A good reason why you might not want to increase your volume week to week in a mesocycle is that it becomes difficult to track what volume level improves performance the most. If you alter your volume, you might not be able to see where you’re strongest, and thus keeping volume stable week to week can let you see with which volume you gain the most strength meso to meso, and thus let you choose your best volume after several mesos of experimentation with lower and higher volumes. You definitely need to compare strength improvements meso to meso, because week to week strength improvements are shrouded in the mystery of the fitness-fatigue paradigm. Week to week, both fitness and fatigue rise over the course of any given mesocycle. It’s hard to tell if you’re performing more poorly because fitness is going up more slowly, or if fatigue is going up more quickly. Thus, it’s not very easy to tell which weekly volume promotes the best gains week to week, and only after each meso's deload can you tell how much strength the average weekly volume added over the last meso. This is not an invalid concern, but runs into at least two problems:
1.) You CAN alter weekly volume within a meso, and you'll still get an average per-week volume for the whole meso after the deload, and you can use the strength results from that average to move the average up or down in the next meso. In other words, every week doesn't need to be the same volume for you to observe the relationship between strength and volume and act on it.
2.) More troublingly, the relationship between strength, volume, and hypertrophy is not as straightforward as "do whatever volume increases your strength the most." In multiple studies, higher volume training resulted in the same strength increase as lower volume training, but more hypertrophy. Thus, if you find the volume that causes your best meso-to-meso strength increases, you at least want to see if raising the average meso volume further in future mesos causes the same strength gain. If it does, then you're very likely growing more with the higher volumes but the same strength gains, as the studies suggest.
So instead of choosing a stable weekly volume for one meso at a time and choosing the volume that most improves strength after multiple trials of different stable volumes, you might be better off both cycling volume within the meso, and then finding the highest of those meso average volumes to use to cause the most muscle growth.
There doesn't seem to be a need to wait to add sets meso to meso. We don’t wait two mesos to autoregulate load or reps. We autoregulate and target RIR for those (hitting the goal of ‘tough’ training every week), so why not autoregulate for set additions too? For example, if we’re really defending the practice of waiting a whole mesocycle to determine which set volume is best, why aren’t we doing that to determine which load is best, which number of reps is best, and which RIR is best? It seems we are treating set additions differently than load and reps, and it’s not clear why. After all, set increases are just “magnitude of stimulus” increases like load, reps, and RIR changes, and if our recovery ability and work capacity make enough room for a whole set to be added, why not do it?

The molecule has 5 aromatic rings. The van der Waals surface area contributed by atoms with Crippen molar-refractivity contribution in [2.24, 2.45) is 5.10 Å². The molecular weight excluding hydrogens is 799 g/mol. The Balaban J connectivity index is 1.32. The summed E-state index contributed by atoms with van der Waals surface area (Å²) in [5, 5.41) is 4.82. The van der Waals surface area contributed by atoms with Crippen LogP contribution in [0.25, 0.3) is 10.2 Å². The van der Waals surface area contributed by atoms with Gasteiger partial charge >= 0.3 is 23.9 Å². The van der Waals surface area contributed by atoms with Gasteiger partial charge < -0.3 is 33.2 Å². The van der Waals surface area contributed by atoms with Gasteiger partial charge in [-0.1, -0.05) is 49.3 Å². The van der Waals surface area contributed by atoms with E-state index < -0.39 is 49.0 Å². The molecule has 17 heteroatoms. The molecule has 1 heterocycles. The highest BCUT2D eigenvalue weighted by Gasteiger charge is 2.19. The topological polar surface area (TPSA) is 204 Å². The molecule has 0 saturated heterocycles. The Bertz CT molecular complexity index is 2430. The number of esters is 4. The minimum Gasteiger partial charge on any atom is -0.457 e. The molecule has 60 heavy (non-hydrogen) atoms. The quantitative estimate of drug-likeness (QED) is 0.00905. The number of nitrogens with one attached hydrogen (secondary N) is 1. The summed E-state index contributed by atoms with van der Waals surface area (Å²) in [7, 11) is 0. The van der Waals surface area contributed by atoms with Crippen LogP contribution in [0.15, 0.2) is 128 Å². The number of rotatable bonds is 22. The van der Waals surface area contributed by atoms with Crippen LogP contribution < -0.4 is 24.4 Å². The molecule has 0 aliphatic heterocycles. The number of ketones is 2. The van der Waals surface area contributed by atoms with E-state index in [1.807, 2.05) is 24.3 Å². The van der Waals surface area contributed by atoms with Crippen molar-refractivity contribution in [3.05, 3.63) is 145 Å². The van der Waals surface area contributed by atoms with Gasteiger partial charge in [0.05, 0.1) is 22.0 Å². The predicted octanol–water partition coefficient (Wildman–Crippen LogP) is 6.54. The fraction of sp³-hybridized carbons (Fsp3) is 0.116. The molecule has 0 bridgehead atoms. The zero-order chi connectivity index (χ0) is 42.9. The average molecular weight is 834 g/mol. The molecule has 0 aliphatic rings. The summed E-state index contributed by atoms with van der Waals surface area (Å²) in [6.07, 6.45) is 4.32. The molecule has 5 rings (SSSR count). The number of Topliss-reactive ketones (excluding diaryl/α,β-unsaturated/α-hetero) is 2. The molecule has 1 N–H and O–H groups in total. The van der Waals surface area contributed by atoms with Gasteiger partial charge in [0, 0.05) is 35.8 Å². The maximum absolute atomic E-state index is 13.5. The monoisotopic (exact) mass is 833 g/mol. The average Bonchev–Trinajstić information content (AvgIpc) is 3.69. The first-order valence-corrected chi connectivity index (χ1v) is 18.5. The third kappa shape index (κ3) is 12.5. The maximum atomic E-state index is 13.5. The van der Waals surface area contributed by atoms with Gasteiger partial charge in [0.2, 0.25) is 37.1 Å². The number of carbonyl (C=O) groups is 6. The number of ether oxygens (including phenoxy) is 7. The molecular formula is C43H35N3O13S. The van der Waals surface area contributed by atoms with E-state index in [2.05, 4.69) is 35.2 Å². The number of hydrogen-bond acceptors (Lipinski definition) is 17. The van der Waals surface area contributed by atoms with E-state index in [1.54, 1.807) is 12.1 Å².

In the end, allowing load, reps, and RIR to change within the meso but categorically leaving volume changes off limits during the meso seems arbitrary. Nearly every problem with letting volume go up during meso can be described for letting RIR go down, and that is a claim almost no one is making!
A related argument is that sets are too large a unit of addition in progression. Adding reps or load is supposedly better, as smaller increments can be used. First, this is not always the case. Adding one rep (from 5 reps to 6 reps) is a higher relative volume increase than adding 1 set from 10 sets to 11 sets. Thus, rep additions are already not categorically more modest than set additions. Second, if we go from 4 to 0 RIR over the course of a meso, we are essentially adding something like 400% “effective reps,” over the meso. Thus, if a 30-50% absolute volume from set additions is too much, then such a massive increase in effective reps might also warrant consideration. Perhaps progressions are best seen in their own domains, and thus what might be a very reasonable progression for volume might be a low progression for reps, a crazy progression for load, and too little of a progression in RIR? Lastly, if the individual is recovering easily and is ready for a higher stimulus, there doesn’t seem to be a good reason to avoid elevating volume, as no objective argument against this decision (something more compelling than “this just seems like too much”) seems viable.
8. Increasing volume only when a plateau in rep strength is hit assumes volume must be the problem